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Tuesday, April 01, 2014

April Athlete of the Month

After the winter we just had I will gladly take the "April Showers" that hopefully will give way to "May Flowers" and plenty of warm weather to finally get out and enjoy...

Ever since I started this series of postings featuring blood clot survivors it has been my goal to feature anyone with a story of survival that can provide inspiration to others who are going through their very own blood clotting incident.

It does not matter what activity you love doing unfortunately we are all at risk as described by April's Athlete of the Month TED DUNHAM.

Ted has been kind enough to share his story with all of us and has made this post much easier for me as he wrote up his story which I present to you below.  Read on and get inspired to learn more about blood clots and the signs and symptoms that may save your life...

"Hi fellow clot busters, my name is Ted Dunham and I’m honored to be able to tell my story as April’s athlete of the month. Until reading Jessica’s story from January, I had thought I was the only athlete dumb enough to ignore PE symptoms for nearly a month, but it seems the stubbornness of athletes is a common thing!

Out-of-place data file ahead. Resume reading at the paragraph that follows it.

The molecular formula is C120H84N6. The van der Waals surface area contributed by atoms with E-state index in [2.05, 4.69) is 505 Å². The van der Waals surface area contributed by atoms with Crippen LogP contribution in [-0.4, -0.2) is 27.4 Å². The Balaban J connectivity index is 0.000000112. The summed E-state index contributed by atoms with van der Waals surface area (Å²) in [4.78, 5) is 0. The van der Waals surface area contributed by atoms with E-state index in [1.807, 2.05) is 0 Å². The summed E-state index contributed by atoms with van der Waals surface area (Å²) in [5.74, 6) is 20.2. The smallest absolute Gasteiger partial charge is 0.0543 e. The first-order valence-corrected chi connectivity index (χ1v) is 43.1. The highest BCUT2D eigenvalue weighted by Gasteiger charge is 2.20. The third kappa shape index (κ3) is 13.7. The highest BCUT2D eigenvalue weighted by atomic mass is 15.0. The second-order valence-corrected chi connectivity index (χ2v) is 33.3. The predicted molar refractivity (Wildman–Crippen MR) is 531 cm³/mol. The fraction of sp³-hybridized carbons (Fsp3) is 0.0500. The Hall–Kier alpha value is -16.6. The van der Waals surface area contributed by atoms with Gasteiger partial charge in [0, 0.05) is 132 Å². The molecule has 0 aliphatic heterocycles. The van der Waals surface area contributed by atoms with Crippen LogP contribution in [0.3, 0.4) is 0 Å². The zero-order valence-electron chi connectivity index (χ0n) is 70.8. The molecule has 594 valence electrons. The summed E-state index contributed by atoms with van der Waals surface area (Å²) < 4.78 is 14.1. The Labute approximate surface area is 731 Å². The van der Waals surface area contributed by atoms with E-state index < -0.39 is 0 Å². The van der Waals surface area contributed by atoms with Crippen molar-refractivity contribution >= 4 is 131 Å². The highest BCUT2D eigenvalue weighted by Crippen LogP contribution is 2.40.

I’m a daily runner, but not a racer. I go about 5 miles per day, which keeps me in shape for my real passion, water skiing. I run the slalom course and once you get to the level of shortening the line, it’s quite the short burst exercise challenge. On smooth days I’ll ski barefoot, and that’s where the story begins.

One day last May I came back in the boat from a barefoot stint and had a tiny puncture wound on my left Achilles, barely enough to drip blood. We theorized the foot must have hit the fin of one of the many dead pan fish that are commonly seen floating that time of year (they often die in spawning). No big deal. I went home to plant my garden, but found myself starting to limp. It got worse and worse until I could barely walk on it that night. The next day I was on crutches with a big fat swollen foot, and was still stubborn enough that it took me another 24 hours to go to the ER. The doctor flipped, said it was a serious infection and put me in the hospital (first time in my life) on IV antibiotics. Three days in bed, and the infection was gone, but the damage was apparently done.
I got back to running and the foot healed up, but in mid-July I began to have odd pain in my chest. It felt like it war right over my heart. It was pretty much constant, and then my running begin to be a struggle, especially on hills. I found myself having to stop, winded in a way you don’t get unless you’re trying a whole new level. On a Sunday in md-August, I found myself unable to keep up with my son just walking around Cedar Point. I vowed to go to the ER the next day, but after my run my symptoms were so bad I thought it was a heart attack, so I went by ambulance. CT Scans showed bilateral PEs, and ultrasound found a clot all the way from groin to calf in that same leg that had the infection. Straight to a hospital bed I went, on Heparin and Coumadin. After begging my way out of the hospital, I spend 10 days taking Lovenox shots until the Coumadin level was therapeutic in my system.